In newbie category one, are those that have set all these cycling goals and for some reason or another they never materialize. Either the person doesn't really enjoy it as much as they thought they would or life changes prevent them from cycling as much as they thought they would. In either case, the bike ends up in the garage or storage shed and usually forgotten. With a cheap bike, you can justify it sitting there not being used much more so than if you went out and spent $1,000.00 or more on a bike.

    In the second category is where the rest of us fall into place. You purchase a bike, regardless of the price, you ride, you get addicted to the point that you would do anything to get out and ride and you realize that your current bike is not good enough for what you want to do. After three or four bikes, you realize that you may as well have had a drug addiction because you're pouring as much money (or more) into cycling as you would on drugs. The difference being that drugs aren't good for you and cycling is.

    In my opinion, you should get whatever bike fits you properly, is comfortable and fun to ride and it makes you feel good riding it. If you should fall into the second category, at some point in time, the bike you buy now will not be the last bike you buy.

    As an example, I started riding at age 63 on a bike my wife bought for me as a birthday present. I really had no intentions of taking up cycling but she spent $300.00 on this bike (more than I would have ever spent) and I didn't want to disappoint her by letting it sit in the shed. That bike was given to my brother when I upgraded to a nice hybrid and that bike now sits in the shed not being used much. I'm now 71, and since my first bike, I've gone through the hybrid and three road bikes. If you look at some of my posts, you'll see that I'm still riding - a lot!
     
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  10. fpl1

    fpl1 Well-Known Member Tavern Member

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    All great advice. Certainly look at the used route too. You can save a lot of money. Good luck with the decision and keep posting on here about your riding. Here’s hoping you fall into the second category John mentioned.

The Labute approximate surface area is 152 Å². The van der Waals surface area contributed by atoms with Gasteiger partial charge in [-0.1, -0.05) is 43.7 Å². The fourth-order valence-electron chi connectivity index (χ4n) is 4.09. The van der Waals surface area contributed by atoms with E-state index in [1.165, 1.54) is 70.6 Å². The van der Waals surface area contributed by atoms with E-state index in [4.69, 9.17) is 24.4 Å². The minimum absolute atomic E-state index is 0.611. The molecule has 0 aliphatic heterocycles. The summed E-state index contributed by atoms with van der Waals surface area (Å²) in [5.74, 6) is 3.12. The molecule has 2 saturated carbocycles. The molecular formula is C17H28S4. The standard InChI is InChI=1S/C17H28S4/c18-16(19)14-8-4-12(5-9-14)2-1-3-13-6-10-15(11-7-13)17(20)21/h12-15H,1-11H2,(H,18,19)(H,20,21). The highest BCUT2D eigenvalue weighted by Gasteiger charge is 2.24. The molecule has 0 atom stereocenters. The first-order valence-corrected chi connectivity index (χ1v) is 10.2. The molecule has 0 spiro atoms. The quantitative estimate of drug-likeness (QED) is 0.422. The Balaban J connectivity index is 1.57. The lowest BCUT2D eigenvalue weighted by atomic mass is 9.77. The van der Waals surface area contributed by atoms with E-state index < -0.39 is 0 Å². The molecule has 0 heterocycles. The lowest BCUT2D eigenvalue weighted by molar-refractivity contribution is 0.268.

11. newleaf150

    newleaf150 Deranged Touring Cyclist Tavern Member

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    If finances are tight, you might do well to see if there are any bike co-ops or rental outfits near you. Both are likely to sell used or refurbished bikes at a discount.
     
  12. cybersnow

    cybersnow Senior

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    Given the parameters you stated, either one will work. I do recommend that you spend some time on different bikes for two reasons. First to get a good idea of what size bike feels most comfortable, because if the bike is not fitting you prolly won’t ride it much. Secondly, don’t limit your test ride to a tour around the parking lot. Most good local bike shops will let you take the bike out for a reasonable ride. Take the time to experiment. My wife and I started out on hybrid bikes and they were great for riding bike paths etc.. when we found our selves riding more on dirt roads and gravel, we went to Dual Sport bikes. They are a little too heavy to be sporty hybrids and not really set up for single track, but are adequate for most of our riding. This year, because we are riding a lot on unimproved forest roads and trails, we are buying mountain bikes as a second set of bikes. Bottom line, here for us, is that there is no single bike that does everything.
     
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  13. DaFlake

    DaFlake Well-Known Member Tavern Member

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    This is spot on for sure. You have to figure out what and how you want to ride and then get the right tool for the job. It was always the first question I would as when I was working with a customer back when I was selling bikes.
     
  14. Moses2297

    Moses2297 Member

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    It sounds like u don’t want to do hard terrain but at the same time when the gloves come off you want to push yourself. I would recommend the trek dual sport The dual sport has a variable suspension system in the front giving you the ability to lock out the suspension. When you do find some pavement. At the same time this bike can take the path less travelled to a fun exciting level. It has a hard tail with disk brakes. Giving you control and pop. Treks expensive selection isn’t un warrented. If you can crack its welds. You get a new bike with their lifetime warranty. Although they aren’t the only company with a warranty but there customer service is un matched you can even tour there company right here in Waterloo wi